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Dell tries to face down shareholder revolt on deal to go private

11 Feb 2013
Dell corporate office with logo

Dell management board has rebuffed accusations that the $24.4bn deal it agreed to go private substantially undervalues the firm.

In a Securities and Exchange Commission (SEC) filing, Dell answered critics of its decision to buyout investors in an all-cash transaction. Some shareholders had complained that the price of $13.65 per share was too low.

Prior to the deal, Dell had established a special committee to evaluate all possible options to the firm, charged with developing a plan to deliver most value to its shareholders, Dell said in its SEC filing.

"Based on that work, the Board concluded that the proposed all-cash transaction is in the best interests of stockholders. The transaction offers an attractive and immediate premium for stockholders and shifts the risks facing the business to the buyer group."

Dell's filing comes following opposition from investment firm Southeastern Asset Management. Southeastern, who owned nine percent of Dell stock, claims that shares should be valued around $23.75.

That quote would represent a sharp increase in the value Dell claims is fair for shareholders. 

Southeastern outlined alternatives to the current buyout in a public letter to investors. Among the alternative options petitioned by the firm included an alternative for recapitalisation - a process of adjusting a firm's ratio of debt to equity intended to stabilise its stock price.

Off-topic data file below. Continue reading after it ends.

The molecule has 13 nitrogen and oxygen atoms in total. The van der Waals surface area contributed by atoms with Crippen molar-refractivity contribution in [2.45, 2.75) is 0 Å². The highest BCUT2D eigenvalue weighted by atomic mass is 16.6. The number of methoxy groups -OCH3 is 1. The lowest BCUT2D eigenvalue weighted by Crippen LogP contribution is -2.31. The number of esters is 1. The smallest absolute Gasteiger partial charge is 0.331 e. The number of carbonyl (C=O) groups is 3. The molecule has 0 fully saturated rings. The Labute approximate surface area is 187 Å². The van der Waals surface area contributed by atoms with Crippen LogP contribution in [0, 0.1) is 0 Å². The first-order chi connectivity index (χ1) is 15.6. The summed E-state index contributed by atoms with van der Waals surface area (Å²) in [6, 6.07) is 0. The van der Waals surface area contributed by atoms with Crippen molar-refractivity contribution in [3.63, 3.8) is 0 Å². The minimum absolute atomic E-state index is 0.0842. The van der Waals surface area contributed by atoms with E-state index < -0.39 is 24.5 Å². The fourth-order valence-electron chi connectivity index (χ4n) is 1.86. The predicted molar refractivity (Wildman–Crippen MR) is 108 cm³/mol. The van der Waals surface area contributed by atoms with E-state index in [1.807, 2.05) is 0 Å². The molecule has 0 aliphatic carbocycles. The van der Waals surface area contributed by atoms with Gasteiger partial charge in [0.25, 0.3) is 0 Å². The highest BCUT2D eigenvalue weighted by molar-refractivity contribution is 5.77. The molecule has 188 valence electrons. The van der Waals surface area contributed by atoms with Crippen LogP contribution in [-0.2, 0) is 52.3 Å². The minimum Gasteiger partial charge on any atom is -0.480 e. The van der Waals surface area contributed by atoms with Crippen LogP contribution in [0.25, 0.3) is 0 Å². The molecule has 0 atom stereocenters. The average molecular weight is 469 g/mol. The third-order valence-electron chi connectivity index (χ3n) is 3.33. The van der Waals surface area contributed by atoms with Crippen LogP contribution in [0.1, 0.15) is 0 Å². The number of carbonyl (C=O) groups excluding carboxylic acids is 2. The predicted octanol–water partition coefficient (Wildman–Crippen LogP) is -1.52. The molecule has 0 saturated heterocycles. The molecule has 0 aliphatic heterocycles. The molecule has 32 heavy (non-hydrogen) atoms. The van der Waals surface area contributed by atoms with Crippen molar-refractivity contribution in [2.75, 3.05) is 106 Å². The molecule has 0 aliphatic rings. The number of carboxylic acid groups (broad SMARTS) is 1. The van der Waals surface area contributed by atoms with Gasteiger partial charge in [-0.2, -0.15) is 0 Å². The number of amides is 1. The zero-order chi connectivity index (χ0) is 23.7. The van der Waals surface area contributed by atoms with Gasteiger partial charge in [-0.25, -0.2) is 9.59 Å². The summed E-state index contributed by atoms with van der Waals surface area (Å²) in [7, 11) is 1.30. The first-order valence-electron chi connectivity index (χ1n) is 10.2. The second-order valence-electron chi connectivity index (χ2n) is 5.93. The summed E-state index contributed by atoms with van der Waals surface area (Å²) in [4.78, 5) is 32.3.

"We reiterate our opposition to the proposed Silver Lake transaction and have serious concerns about the Board of Director's approval," wrote Southeastern.

"[It] penalises shareholders by forcing them to exit at a significant discount to intrinsic value rather than adopting alternatives such as a recapitalisation that would have better rewarded shareholders."

According to Southeastern's letter, the firm would consider entering a proxy fight or litigation if the deal as reported goes through without changes. However, it is yet to be seen if Southeastern could drum up enough support for a proxy battle.

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James Dohnert

James is a freelance writer and editor. In addition to ClickZ, his work has appeared in publications like V3, The Commonwealth Club,, and Shonen Jump magazine. He studied Journalism at Weber State University.

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